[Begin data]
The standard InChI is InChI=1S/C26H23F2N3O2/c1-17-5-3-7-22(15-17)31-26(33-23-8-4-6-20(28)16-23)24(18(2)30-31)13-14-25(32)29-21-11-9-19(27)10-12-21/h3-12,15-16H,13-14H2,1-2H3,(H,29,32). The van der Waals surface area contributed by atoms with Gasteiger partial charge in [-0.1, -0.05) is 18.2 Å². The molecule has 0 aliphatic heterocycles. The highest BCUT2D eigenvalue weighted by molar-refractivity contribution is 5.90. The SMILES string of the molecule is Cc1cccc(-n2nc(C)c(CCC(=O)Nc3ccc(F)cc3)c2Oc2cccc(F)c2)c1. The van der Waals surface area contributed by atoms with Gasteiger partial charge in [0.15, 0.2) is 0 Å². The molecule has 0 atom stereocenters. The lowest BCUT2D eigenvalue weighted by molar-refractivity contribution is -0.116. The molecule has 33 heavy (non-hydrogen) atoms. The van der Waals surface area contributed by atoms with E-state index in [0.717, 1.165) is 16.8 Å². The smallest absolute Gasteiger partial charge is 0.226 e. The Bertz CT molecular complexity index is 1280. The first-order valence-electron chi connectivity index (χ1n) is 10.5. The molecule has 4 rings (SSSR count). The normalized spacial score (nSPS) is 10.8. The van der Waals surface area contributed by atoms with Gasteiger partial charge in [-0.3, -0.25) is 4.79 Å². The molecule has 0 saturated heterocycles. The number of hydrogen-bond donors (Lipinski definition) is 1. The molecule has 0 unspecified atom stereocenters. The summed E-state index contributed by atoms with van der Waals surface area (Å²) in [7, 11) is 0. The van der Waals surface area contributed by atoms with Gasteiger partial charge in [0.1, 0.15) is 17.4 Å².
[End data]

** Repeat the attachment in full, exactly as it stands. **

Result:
The standard InChI is InChI=1S/C26H23F2N3O2/c1-17-5-3-7-22(15-17)31-26(33-23-8-4-6-20(28)16-23)24(18(2)30-31)13-14-25(32)29-21-11-9-19(27)10-12-21/h3-12,15-16H,13-14H2,1-2H3,(H,29,32). The van der Waals surface area contributed by atoms with Gasteiger partial charge in [-0.1, -0.05) is 18.2 Å². The molecule has 0 aliphatic heterocycles. The highest BCUT2D eigenvalue weighted by molar-refractivity contribution is 5.90. The SMILES string of the molecule is Cc1cccc(-n2nc(C)c(CCC(=O)Nc3ccc(F)cc3)c2Oc2cccc(F)c2)c1. The van der Waals surface area contributed by atoms with Gasteiger partial charge in [0.15, 0.2) is 0 Å². The molecule has 0 atom stereocenters. The lowest BCUT2D eigenvalue weighted by molar-refractivity contribution is -0.116. The molecule has 33 heavy (non-hydrogen) atoms. The van der Waals surface area contributed by atoms with E-state index in [0.717, 1.165) is 16.8 Å². The smallest absolute Gasteiger partial charge is 0.226 e. The Bertz CT molecular complexity index is 1280. The first-order valence-electron chi connectivity index (χ1n) is 10.5. The molecule has 4 rings (SSSR count). The normalized spacial score (nSPS) is 10.8. The van der Waals surface area contributed by atoms with Gasteiger partial charge in [-0.3, -0.25) is 4.79 Å². The molecule has 0 saturated heterocycles. The number of hydrogen-bond donors (Lipinski definition) is 1. The molecule has 0 unspecified atom stereocenters. The summed E-state index contributed by atoms with van der Waals surface area (Å²) in [7, 11) is 0. The van der Waals surface area contributed by atoms with Gasteiger partial charge in [0.1, 0.15) is 17.4 Å².